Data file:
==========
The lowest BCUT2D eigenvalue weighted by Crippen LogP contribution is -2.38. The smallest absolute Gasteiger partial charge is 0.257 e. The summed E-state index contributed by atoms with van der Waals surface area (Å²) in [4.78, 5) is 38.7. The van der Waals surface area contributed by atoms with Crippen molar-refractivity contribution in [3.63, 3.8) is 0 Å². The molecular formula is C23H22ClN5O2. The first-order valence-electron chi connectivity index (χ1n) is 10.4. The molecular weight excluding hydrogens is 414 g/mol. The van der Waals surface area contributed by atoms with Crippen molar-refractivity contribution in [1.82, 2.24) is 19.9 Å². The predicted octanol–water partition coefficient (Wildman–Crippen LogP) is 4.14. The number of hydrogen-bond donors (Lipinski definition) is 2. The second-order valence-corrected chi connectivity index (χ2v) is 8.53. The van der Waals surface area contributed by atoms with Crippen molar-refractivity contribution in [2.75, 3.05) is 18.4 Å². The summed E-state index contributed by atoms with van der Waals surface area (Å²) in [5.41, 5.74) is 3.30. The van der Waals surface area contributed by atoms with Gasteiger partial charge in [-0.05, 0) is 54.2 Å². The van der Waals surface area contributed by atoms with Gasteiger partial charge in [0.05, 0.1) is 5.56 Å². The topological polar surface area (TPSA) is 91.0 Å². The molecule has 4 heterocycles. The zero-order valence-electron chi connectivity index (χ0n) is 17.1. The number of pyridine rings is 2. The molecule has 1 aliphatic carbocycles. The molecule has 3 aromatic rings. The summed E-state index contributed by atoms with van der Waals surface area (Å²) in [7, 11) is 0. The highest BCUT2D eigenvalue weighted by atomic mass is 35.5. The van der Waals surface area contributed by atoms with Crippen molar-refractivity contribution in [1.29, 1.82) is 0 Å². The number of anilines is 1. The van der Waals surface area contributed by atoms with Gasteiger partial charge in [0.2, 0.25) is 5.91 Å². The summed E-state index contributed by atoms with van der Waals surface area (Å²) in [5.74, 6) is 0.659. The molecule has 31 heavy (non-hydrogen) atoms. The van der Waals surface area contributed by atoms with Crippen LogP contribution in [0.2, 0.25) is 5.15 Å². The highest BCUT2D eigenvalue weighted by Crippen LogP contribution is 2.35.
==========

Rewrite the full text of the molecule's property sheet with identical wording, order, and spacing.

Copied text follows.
The lowest BCUT2D eigenvalue weighted by Crippen LogP contribution is -2.38. The smallest absolute Gasteiger partial charge is 0.257 e. The summed E-state index contributed by atoms with van der Waals surface area (Å²) in [4.78, 5) is 38.7. The van der Waals surface area contributed by atoms with Crippen molar-refractivity contribution in [3.63, 3.8) is 0 Å². The molecular formula is C23H22ClN5O2. The first-order valence-electron chi connectivity index (χ1n) is 10.4. The molecular weight excluding hydrogens is 414 g/mol. The van der Waals surface area contributed by atoms with Crippen molar-refractivity contribution in [1.82, 2.24) is 19.9 Å². The predicted octanol–water partition coefficient (Wildman–Crippen LogP) is 4.14. The number of hydrogen-bond donors (Lipinski definition) is 2. The second-order valence-corrected chi connectivity index (χ2v) is 8.53. The van der Waals surface area contributed by atoms with Crippen molar-refractivity contribution in [2.75, 3.05) is 18.4 Å². The summed E-state index contributed by atoms with van der Waals surface area (Å²) in [5.41, 5.74) is 3.30. The van der Waals surface area contributed by atoms with Gasteiger partial charge in [-0.05, 0) is 54.2 Å². The van der Waals surface area contributed by atoms with Gasteiger partial charge in [0.05, 0.1) is 5.56 Å². The topological polar surface area (TPSA) is 91.0 Å². The molecule has 4 heterocycles. The zero-order valence-electron chi connectivity index (χ0n) is 17.1. The number of pyridine rings is 2. The molecule has 1 aliphatic carbocycles. The molecule has 3 aromatic rings. The summed E-state index contributed by atoms with van der Waals surface area (Å²) in [7, 11) is 0. The highest BCUT2D eigenvalue weighted by atomic mass is 35.5. The van der Waals surface area contributed by atoms with Crippen molar-refractivity contribution in [1.29, 1.82) is 0 Å². The number of anilines is 1. The van der Waals surface area contributed by atoms with Gasteiger partial charge in [0.2, 0.25) is 5.91 Å². The summed E-state index contributed by atoms with van der Waals surface area (Å²) in [5.74, 6) is 0.659. The molecule has 31 heavy (non-hydrogen) atoms. The van der Waals surface area contributed by atoms with Crippen LogP contribution in [0.2, 0.25) is 5.15 Å². The highest BCUT2D eigenvalue weighted by Crippen LogP contribution is 2.35.